So, curricular must be embedded in a deep understanding in how we learn. Knowledge or information as transmitted through curricular and subject-matter is at best soul food, nutritive substrate. Substrates or soul food that cannot of its own accord transmute into blood, bone or tissue. Curricular and subject-matter needs the life, experience, whim and idiosyncrasy of the learner.
The heart of what is dead, dysfunctional and reprehensible in schools and most education systems is the marginalization and subordination of the child, the presumption that the child is a tabula rasa, empty vessel crying out to be filled.
I believe that a critical part of the problems we experience with regard to lack of retention and application is largely explained by the fact that subject-matter knowledge and information seeks to supplant or subjugate any prior knowledge framework or cognitive logic the child processes. This happens through the tyrannical despotism that abstracts experience into subject-matter, topics, study lessons and specific facts.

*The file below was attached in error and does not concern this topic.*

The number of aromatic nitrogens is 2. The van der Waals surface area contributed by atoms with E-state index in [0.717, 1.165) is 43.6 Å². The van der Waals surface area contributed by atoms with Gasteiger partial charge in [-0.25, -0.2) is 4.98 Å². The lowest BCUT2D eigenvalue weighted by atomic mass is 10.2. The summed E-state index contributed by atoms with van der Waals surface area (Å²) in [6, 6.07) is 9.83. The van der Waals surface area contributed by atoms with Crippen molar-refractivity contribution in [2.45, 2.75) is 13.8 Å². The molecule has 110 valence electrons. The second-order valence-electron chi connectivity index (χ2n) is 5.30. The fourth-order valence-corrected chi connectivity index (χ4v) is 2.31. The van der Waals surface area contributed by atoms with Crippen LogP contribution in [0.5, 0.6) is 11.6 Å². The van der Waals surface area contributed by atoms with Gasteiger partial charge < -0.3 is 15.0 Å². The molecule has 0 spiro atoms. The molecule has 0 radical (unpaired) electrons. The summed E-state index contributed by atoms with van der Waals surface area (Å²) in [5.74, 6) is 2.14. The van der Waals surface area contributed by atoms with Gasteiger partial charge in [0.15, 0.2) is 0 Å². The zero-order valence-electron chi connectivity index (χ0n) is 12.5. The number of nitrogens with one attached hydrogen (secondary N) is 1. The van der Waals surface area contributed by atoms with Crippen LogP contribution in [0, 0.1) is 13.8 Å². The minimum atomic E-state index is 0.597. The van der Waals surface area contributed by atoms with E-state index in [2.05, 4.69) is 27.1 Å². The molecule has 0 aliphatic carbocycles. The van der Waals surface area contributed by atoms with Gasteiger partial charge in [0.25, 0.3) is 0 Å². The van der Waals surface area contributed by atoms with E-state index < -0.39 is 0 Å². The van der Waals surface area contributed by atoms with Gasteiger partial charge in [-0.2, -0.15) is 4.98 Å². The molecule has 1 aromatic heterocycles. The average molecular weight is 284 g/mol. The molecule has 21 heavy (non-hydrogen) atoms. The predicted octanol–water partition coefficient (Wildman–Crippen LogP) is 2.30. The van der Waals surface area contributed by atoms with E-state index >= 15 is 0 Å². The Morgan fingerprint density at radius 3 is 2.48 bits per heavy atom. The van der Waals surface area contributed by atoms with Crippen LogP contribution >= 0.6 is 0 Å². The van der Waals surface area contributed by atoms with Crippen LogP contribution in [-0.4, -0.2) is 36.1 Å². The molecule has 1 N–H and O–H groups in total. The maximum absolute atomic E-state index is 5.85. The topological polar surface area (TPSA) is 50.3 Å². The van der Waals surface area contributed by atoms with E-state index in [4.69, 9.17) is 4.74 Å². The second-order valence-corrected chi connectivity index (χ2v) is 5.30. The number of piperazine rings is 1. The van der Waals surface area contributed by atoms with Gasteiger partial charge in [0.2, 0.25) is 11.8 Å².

I believe that children learn to learn very early on. It is a constant adaptive dance, driven by experimentation, construction and transformational rather than consecutive or sequential learning. Each new experience radically transforms subsequent learning experiences and understanding. Enhanced development and application of pattern and association is known to accelerate learning among children and adults. I am a argue that pattern is at the core of how we learn, retain,recall and apply knowledge to characterize phenomena or solve problems.
The brain is a powerful pattern-recognition machine. The challenge is how to convert this understanding to a set of pedagogical experiences and approaches to deepen understanding increase retention and application of knowledge to solve problems.
The article below by Benedict Carey, published on June 6 2011 in the New York Times offers tremendous insight and reference to new studies that could transform how we learn.
Brain Calisthenics for Abstract Ideas